The day before fetal surgery at the Center, a perinatal nurse practitioner/certified nurse midwife will again obtain a patient history and perform a physical exam. Tests done on this day include: urinalysis, electrocardiogram (EKG), chest X-ray, vaginal ultrasound and blood test. You’ll also meet with a social worker and anesthesiologist.

At the end of the day, you will meet the entire team who will be taking care of you and your family during and after surgery. This meeting includes team members you met during your evaluation and consultation, as well as others, including operating room nurses, obstetric nurses and anesthesiologists.

Patient and family education is a large part of this meeting. We’ll discuss details of surgery, what to expect during and after the procedure, pregnancy outcomes, C-section delivery, potential effects of the surgery, and more. There will be plenty of time to answer any questions you have.

The day of fetal surgery

The morning of fetal surgery, you will arrive at the Special Delivery Unit for admission. An obstetric nurse will greet you, take you to your room and prepare you for the operation. You will be given medication to decrease uterine contractions and reduce acid reflux. You’ll meet operating room nurses who can answer any additional questions you have about the procedure.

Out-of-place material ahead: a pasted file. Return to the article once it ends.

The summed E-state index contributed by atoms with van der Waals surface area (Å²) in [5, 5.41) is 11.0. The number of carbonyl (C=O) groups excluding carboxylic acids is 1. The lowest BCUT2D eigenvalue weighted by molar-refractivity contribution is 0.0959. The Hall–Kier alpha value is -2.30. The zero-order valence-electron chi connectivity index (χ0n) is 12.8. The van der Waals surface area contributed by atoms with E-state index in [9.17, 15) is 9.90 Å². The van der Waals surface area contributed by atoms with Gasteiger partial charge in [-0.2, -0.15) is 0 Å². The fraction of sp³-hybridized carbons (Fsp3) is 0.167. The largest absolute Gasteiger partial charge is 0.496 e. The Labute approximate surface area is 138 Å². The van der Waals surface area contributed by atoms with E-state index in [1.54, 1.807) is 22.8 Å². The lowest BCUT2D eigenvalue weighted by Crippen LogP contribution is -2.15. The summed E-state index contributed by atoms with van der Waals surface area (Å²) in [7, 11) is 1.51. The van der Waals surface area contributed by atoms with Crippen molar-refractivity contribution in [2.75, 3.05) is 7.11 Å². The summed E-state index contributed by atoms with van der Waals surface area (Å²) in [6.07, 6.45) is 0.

The anesthesiologist and the obstetric nurse will go with you to the operating room. During surgery, you and your unborn baby will be continually monitored.

Recovery after fetal surgery

You will remain in the Hospital under intensive monitoring for three to four days, depending on your condition. During this time, the perinatologist will perform daily ultrasounds to monitor your unborn baby’s condition, and the fetal cardiologist will perform echocardiography the first two days following surgery to evaluate cardiac function.